Ireland set out its arguments on Monday (19 December) against a European Commission ruling that tech firm Apple should pay billions in back-taxes to Dublin, claiming the EU executive arm has interfered in state sovereignty.
In September, the Irish government agreed to join with Apple in appealing against the Commission’s order that the US company must pay Dublin up to €13 billion after ruling the firm had received illegal state aid in avoiding paying such taxes.
“The Commission has exceeded its powers and interfered with national tax sovereignty,” said Ireland’s Department of Finance in a three-page submission outlining its main arguments in the case.
“The Commission has no competence, under state aid rules, unilaterally to substitute its own view of the geographic scope and extent of the member state’s tax jurisdiction for those of the member state itself,” it claimed.
By the executive’s calculations, Dublin allowed Apple to pay a tax rate of 1% of its European profits in 2003 which dropped to 0.005% by 2014.
The move came partly in response to public outcry against sweetheart tax deals granted by governments to multinational companies, which allowed them to reduce their tax bill.
Ireland immediately said it would appeal the ruling, which was formally lodged in November.
Attempt to re-write Irish corporation tax rules
The Department of Finance’s release provided further details of Dublin’s argument, claiming the Commission “has misapplied state aid law” and is wrong in claiming Apple was granted an advantage.
“The Commission attempts to re-write the Irish corporation tax rules,” the government said.
Dublin said Apple’s subsidiaries did not receive special treatment in the 1991 and 2007 tax opinions at the centre of the case, and that the company’s treatment did not depart from normal taxation. It then said the Commission had overstated the level of profits attributable to Apple subsidiaries Apple Sales International and Apple Operations Europe.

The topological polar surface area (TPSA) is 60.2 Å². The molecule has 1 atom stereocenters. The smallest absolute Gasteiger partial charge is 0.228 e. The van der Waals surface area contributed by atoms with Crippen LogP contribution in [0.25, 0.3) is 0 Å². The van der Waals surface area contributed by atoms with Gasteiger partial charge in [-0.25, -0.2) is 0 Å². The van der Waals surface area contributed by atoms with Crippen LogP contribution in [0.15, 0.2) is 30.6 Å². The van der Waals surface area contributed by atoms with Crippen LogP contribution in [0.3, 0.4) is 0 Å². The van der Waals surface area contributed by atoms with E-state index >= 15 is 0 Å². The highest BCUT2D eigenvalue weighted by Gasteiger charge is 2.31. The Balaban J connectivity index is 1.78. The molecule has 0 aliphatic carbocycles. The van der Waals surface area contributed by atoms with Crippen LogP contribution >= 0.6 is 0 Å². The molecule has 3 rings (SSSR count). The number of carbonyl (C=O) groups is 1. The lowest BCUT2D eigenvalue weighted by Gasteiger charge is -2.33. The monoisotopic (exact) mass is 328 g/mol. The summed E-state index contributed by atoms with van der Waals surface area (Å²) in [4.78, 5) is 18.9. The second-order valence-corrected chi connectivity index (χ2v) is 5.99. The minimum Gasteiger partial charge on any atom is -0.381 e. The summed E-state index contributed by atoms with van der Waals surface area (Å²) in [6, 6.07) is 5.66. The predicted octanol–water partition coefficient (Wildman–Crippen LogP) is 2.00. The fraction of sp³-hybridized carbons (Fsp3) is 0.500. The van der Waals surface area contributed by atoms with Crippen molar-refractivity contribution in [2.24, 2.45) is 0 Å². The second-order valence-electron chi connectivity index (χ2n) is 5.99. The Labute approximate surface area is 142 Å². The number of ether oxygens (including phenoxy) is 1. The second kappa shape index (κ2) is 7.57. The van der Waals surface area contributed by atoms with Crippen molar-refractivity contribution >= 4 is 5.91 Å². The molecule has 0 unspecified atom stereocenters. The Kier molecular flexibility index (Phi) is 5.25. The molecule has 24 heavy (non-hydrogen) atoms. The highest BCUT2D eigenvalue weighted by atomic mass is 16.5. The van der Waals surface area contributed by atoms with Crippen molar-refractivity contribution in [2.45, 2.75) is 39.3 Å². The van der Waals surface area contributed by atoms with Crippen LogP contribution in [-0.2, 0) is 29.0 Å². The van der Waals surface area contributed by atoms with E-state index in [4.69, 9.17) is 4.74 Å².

It argued that important decisions within the companies were made in the United States and that the profits derived from these decisions were not properly attributable to them.
“The Commission’s attribution of Apple’s intellectual property licences to the Irish branches of Apple Operations Europe and Apple Sales International is not consistent with Irish law,” it said.
The Irish government said Brussels had incorrectly applied the “arm’s length” principle, according to which individual group members of a multinational enterprise must be taxed on the basis that they act at arm’s length in their dealings with each other.
Dublin additionally claimed procedural errors in the Commission’s investigation, which was launched in 2014, arguing Ireland was not contacted to comment on findings contained in the ruling.
“The Commission breached the duty of good administration by failing to act impartially and in accordance with its duty of care,” said the submission.
Apple is a valued employer in Ireland, with 6,000 staff in its Cork city campus.
Although claiming the tax windfall would boost state coffers, Dublin fears it would ultimately damage the economy by making Ireland less attractive to foreign investors.
The European Commission accused Ireland in 2014 of dodging international tax rules by letting Apple shelter profits worth tens of billions of dollars from tax collectors in return for maintaining jobs.
After years of investigation, the Commission said the US tech company must repay €13 billion in back taxes after ruling that a series of Irish tax deals were illegal.
The move came partly a response to numerous tax avoidance scandals involving multinational companies. Public anger on the issue grew after a group of investigative journalists uncovered tax deals that helped hundreds of multinationals reduce their tax bills to paltry sums, with some even enjoying tax rates below 1%.
“Two tax rulings granted by Ireland have artificially reduced Apple’s tax burden for over two decades, in bridge of EU State Aid rules,” EU Competition Commissioner Margrethe Vestager said in a statement.
According to Vestager, Apple’s “selective treatment” in Ireland gave the US tech giant a “significant benefit compared to other companies.”
Both rulings allocated the profits between Apple’s Irish branch, which is subject to the normal 12.5% Irish corporate tax, and the company’s head office, Vestager told reporters at a press conference.
“Or I should say so-called head office,” she continued, “because it only existed on paper: It has no employees, it has no premises, and it has no real activities”. This allowed Apple’s head office to be subject to no tax, whether in Ireland or elsewhere, Vestager said.
Indeed, until 2013, Irish law allowed for “stateless companies” which are not subject to taxation. And a “vast majority of profits” generated by Apple was attributed to the so-called head office.
“The effective tax rate fell to a bare 0.005% by 2014,” Vestager said, explaining that Apple only paid €50 per million in profits.